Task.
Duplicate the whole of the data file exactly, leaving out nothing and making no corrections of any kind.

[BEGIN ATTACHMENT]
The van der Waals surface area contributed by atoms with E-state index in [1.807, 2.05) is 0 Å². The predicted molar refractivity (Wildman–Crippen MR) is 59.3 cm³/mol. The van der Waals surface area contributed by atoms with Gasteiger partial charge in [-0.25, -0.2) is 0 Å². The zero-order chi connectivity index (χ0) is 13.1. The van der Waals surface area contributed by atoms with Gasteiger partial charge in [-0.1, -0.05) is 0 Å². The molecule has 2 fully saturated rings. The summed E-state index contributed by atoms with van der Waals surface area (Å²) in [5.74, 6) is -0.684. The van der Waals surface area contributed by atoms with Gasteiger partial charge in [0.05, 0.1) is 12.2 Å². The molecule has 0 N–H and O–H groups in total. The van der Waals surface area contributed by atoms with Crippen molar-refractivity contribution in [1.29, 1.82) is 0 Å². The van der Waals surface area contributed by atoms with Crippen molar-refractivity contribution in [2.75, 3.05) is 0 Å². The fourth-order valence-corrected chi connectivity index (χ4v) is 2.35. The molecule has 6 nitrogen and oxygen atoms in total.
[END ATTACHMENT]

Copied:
The van der Waals surface area contributed by atoms with E-state index in [1.807, 2.05) is 0 Å². The predicted molar refractivity (Wildman–Crippen MR) is 59.3 cm³/mol. The van der Waals surface area contributed by atoms with Gasteiger partial charge in [-0.25, -0.2) is 0 Å². The zero-order chi connectivity index (χ0) is 13.1. The van der Waals surface area contributed by atoms with Gasteiger partial charge in [-0.1, -0.05) is 0 Å². The molecule has 2 fully saturated rings. The summed E-state index contributed by atoms with van der Waals surface area (Å²) in [5.74, 6) is -0.684. The van der Waals surface area contributed by atoms with Gasteiger partial charge in [0.05, 0.1) is 12.2 Å². The molecule has 0 N–H and O–H groups in total. The van der Waals surface area contributed by atoms with Crippen molar-refractivity contribution in [1.29, 1.82) is 0 Å². The van der Waals surface area contributed by atoms with Crippen molar-refractivity contribution in [2.75, 3.05) is 0 Å². The fourth-order valence-corrected chi connectivity index (χ4v) is 2.35. The molecule has 6 nitrogen and oxygen atoms in total.